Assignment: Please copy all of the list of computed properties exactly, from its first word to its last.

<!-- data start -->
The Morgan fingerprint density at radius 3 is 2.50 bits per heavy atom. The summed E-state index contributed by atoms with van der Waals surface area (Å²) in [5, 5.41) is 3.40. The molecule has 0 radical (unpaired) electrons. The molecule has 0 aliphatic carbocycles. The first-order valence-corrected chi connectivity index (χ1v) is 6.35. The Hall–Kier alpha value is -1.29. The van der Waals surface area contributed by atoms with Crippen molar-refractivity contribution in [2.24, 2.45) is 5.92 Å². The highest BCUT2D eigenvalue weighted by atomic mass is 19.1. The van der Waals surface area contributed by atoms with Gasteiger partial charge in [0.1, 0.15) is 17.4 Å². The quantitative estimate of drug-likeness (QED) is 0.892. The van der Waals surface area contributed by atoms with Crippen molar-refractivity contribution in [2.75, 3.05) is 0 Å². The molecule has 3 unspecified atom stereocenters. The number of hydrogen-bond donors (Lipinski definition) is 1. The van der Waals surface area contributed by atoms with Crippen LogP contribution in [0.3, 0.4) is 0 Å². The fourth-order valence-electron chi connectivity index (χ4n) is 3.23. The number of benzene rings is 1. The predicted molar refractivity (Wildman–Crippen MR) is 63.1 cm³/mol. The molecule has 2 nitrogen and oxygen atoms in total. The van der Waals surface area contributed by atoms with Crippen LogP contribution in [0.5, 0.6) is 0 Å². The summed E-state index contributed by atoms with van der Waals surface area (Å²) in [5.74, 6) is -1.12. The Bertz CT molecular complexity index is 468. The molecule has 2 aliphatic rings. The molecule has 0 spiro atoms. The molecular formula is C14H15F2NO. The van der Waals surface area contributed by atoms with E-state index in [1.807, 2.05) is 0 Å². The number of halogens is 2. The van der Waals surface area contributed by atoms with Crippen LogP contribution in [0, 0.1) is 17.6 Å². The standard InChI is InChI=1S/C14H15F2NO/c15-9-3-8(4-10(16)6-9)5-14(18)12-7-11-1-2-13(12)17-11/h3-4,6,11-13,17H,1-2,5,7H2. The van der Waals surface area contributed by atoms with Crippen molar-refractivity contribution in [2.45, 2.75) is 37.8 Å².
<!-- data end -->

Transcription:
The Morgan fingerprint density at radius 3 is 2.50 bits per heavy atom. The summed E-state index contributed by atoms with van der Waals surface area (Å²) in [5, 5.41) is 3.40. The molecule has 0 radical (unpaired) electrons. The molecule has 0 aliphatic carbocycles. The first-order valence-corrected chi connectivity index (χ1v) is 6.35. The Hall–Kier alpha value is -1.29. The van der Waals surface area contributed by atoms with Crippen molar-refractivity contribution in [2.24, 2.45) is 5.92 Å². The highest BCUT2D eigenvalue weighted by atomic mass is 19.1. The van der Waals surface area contributed by atoms with Gasteiger partial charge in [0.1, 0.15) is 17.4 Å². The quantitative estimate of drug-likeness (QED) is 0.892. The van der Waals surface area contributed by atoms with Crippen molar-refractivity contribution in [2.75, 3.05) is 0 Å². The molecule has 3 unspecified atom stereocenters. The number of hydrogen-bond donors (Lipinski definition) is 1. The van der Waals surface area contributed by atoms with Crippen LogP contribution in [0.3, 0.4) is 0 Å². The fourth-order valence-electron chi connectivity index (χ4n) is 3.23. The number of benzene rings is 1. The predicted molar refractivity (Wildman–Crippen MR) is 63.1 cm³/mol. The molecule has 2 nitrogen and oxygen atoms in total. The van der Waals surface area contributed by atoms with Crippen LogP contribution in [0.5, 0.6) is 0 Å². The summed E-state index contributed by atoms with van der Waals surface area (Å²) in [5.74, 6) is -1.12. The Bertz CT molecular complexity index is 468. The molecule has 2 aliphatic rings. The molecule has 0 spiro atoms. The molecular formula is C14H15F2NO. The van der Waals surface area contributed by atoms with E-state index in [1.807, 2.05) is 0 Å². The number of halogens is 2. The van der Waals surface area contributed by atoms with Crippen LogP contribution in [0, 0.1) is 17.6 Å². The standard InChI is InChI=1S/C14H15F2NO/c15-9-3-8(4-10(16)6-9)5-14(18)12-7-11-1-2-13(12)17-11/h3-4,6,11-13,17H,1-2,5,7H2. The van der Waals surface area contributed by atoms with Crippen molar-refractivity contribution in [2.45, 2.75) is 37.8 Å².